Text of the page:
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Williams, Daryl B; Clark, Ray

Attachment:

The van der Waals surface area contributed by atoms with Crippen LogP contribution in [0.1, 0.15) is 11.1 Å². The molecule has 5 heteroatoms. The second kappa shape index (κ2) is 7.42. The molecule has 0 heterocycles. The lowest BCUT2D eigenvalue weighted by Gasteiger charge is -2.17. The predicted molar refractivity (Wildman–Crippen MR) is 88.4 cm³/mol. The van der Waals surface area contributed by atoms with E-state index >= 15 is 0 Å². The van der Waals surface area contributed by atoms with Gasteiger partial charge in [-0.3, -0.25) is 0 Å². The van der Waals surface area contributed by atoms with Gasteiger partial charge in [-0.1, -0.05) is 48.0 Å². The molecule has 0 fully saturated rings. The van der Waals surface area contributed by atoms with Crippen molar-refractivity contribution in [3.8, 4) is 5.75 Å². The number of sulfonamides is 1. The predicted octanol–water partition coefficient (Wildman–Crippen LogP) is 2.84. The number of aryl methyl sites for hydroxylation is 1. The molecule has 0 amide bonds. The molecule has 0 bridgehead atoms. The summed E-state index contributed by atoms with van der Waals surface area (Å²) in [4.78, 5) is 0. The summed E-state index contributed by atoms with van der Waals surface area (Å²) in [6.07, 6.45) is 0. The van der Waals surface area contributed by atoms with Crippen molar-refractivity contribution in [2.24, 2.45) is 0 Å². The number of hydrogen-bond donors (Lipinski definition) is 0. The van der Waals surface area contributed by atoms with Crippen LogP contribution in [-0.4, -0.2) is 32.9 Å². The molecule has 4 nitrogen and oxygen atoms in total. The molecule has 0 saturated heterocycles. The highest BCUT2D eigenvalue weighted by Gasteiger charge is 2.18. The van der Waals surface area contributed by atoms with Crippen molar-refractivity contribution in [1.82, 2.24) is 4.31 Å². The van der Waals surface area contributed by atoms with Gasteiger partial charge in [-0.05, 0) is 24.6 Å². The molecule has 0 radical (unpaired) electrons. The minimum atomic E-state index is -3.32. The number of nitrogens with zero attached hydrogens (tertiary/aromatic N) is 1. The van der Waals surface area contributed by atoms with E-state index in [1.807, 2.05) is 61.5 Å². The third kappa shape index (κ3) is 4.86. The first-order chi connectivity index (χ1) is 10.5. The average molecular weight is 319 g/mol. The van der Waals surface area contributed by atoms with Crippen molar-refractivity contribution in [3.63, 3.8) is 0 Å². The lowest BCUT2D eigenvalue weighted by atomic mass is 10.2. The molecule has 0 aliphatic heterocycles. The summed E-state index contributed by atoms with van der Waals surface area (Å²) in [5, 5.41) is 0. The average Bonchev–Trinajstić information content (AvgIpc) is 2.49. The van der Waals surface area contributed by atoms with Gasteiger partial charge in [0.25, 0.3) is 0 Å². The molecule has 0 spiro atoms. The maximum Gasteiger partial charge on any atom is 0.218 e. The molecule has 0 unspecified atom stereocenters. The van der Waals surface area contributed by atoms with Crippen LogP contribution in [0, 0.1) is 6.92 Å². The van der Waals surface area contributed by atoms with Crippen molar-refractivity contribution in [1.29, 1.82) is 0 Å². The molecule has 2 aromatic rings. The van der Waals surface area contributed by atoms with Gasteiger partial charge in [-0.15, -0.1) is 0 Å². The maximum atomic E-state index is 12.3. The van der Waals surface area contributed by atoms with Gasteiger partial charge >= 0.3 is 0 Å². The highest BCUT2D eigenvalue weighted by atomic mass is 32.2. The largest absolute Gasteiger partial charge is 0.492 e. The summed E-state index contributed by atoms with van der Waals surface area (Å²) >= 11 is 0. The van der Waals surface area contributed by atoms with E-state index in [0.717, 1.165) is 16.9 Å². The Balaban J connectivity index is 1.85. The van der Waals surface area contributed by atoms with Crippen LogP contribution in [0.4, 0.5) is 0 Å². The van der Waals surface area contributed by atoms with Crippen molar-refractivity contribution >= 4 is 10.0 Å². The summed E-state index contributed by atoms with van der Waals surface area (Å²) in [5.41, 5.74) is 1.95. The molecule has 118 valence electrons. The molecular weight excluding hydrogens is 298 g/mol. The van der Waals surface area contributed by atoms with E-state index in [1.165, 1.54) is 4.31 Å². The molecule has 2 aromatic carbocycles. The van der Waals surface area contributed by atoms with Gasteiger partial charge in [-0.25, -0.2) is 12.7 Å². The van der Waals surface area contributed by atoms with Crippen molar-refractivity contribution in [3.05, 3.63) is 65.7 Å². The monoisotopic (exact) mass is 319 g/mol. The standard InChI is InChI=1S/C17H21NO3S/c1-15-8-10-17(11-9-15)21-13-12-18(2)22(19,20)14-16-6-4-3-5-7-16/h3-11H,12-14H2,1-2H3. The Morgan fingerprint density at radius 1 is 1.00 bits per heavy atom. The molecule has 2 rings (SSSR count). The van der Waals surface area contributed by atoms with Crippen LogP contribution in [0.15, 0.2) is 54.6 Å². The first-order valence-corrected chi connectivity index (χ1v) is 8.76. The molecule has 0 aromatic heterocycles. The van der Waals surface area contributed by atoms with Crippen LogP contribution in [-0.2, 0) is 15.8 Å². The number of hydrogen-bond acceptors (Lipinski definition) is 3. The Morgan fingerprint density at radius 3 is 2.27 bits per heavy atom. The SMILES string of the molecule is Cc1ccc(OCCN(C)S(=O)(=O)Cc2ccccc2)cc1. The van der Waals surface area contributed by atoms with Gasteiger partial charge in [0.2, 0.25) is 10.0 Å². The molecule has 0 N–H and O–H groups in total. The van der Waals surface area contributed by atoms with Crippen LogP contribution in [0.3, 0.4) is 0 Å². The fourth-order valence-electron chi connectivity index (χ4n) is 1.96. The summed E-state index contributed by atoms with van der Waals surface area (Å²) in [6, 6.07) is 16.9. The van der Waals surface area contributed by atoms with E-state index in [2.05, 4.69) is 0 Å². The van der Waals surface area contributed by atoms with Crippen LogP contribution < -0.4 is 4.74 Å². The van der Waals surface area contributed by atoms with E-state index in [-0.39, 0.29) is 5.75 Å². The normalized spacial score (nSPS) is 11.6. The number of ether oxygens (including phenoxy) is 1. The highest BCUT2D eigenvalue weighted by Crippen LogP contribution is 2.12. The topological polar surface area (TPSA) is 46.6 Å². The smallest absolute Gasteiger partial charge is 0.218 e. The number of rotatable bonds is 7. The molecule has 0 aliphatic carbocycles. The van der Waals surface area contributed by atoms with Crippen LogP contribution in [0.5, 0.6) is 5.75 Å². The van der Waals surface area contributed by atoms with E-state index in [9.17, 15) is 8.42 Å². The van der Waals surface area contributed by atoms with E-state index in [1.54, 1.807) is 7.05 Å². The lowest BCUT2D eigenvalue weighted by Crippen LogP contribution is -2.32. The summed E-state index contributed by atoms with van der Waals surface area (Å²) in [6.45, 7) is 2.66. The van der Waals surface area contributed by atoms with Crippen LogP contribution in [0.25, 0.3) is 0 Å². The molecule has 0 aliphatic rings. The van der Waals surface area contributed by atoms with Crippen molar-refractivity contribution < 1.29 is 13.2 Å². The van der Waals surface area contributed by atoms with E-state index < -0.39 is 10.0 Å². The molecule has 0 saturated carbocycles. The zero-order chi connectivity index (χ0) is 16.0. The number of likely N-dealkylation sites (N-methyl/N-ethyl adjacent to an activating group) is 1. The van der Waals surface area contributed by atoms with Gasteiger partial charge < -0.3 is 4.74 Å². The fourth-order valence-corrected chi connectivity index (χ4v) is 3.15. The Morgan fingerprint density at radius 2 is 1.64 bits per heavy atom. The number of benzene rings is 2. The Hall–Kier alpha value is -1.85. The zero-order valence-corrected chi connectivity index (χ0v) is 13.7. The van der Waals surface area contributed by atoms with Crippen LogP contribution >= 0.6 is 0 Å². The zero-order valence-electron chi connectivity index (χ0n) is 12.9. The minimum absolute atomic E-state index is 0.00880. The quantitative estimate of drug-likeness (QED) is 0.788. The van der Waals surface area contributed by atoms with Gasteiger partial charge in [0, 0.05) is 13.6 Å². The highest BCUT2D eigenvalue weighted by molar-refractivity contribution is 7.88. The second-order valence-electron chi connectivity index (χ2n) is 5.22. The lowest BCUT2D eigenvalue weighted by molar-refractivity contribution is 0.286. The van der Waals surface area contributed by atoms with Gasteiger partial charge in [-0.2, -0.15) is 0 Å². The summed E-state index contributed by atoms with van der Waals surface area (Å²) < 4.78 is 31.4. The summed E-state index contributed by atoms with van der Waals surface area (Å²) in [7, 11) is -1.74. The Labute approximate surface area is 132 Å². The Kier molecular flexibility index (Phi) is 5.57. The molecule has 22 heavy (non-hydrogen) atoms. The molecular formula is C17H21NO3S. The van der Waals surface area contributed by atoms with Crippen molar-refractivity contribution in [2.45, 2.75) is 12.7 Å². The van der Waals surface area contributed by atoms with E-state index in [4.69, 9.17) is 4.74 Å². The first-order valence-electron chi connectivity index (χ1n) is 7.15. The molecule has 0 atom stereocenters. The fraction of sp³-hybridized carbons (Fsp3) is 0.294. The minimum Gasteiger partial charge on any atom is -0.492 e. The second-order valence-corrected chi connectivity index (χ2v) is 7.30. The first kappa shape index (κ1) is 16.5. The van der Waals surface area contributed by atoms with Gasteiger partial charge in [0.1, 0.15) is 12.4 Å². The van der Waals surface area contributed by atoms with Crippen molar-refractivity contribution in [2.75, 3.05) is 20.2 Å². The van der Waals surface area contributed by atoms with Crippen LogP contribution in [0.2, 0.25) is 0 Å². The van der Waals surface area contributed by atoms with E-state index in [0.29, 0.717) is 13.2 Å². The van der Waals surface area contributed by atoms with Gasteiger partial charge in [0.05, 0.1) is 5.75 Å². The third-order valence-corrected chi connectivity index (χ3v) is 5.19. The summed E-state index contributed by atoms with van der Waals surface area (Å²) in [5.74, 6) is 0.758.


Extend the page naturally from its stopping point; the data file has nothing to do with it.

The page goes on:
In April of 2003, the U.S. Department of Energy awarded a $256,476 grant to the Tulalip Tribes of Washington State to ''assess the feasibility of developing biogas generation facilities to convert manure and other biomass resources into electricity to help meet the Tribe's energy needs from a renewable energy source.'' During the past year and a half, the Tulalip Tribes, working cooperatively with area dairy producers, have completed a comprehensive assessment of the feasibility of developing a biogas generation facility in Snohomish County. This work included an assessment of significant dairy and non-dairy biomass resources in Snohomish County, an analysis of preliminary design elements for a biogas facility, and a baseline analysis of engineering and cost values of constructing one such facility at the Monroe Honor Farm, a dairy farm formerly operated by the Washington State Department of Corrections. This comprehensive feasibility study, including work by some of the world's foremost experts in the fields of biomass production, has concluded that development of a biogas facility in Snohomish County is both technologically and economically feasible. The final report outlined here summarizes the work performed under the DOE grant, and provides full documentation of the study results. The final report consists of two parts: Part I--Project Summary, is a full color 12-page booklet entitled: ''The Snohomish Basin Biogas Project Feasibility Study Executive Summary'' (December 1, 2004). This booklet is provided herein as Attachments 1-6. Each attachment is in Adobe Acrobat (.pdf) file format. The files range from 18.2 MB to 34.8 MB each. The cumulative file size is 137.6 MB. The Project Summary booklet contains the following required elements of the DOE final report: Project Overview; Objectives; Description of Activities Performed; Conclusions and Recommendations; and Lessons Learned. Part II-Comprehensive Business Plan, is a compilation of task deliverables (provided as attachments) that comprise the work supported by DOE during the course of this study. The cooperative agreement between the Tulalip Tribes of Washington State and the U.S. Department of Energy stipulated that the biogas feasibility study should include the following tasks: Site-specific renewable resource assessment; Review of tribal load assessment and export markets; Consideration of transmission and interconnection needs; Technology analysis; Economic analysis; Consideration of environmental benefits and impacts; Consideration of cultural, social, and community benefits and impacts; Preliminary system design; Consideration of training and other professional development needs; Consideration of long-term operation and maintenance needs; and Business planning needed to move from feasibility into project implementation.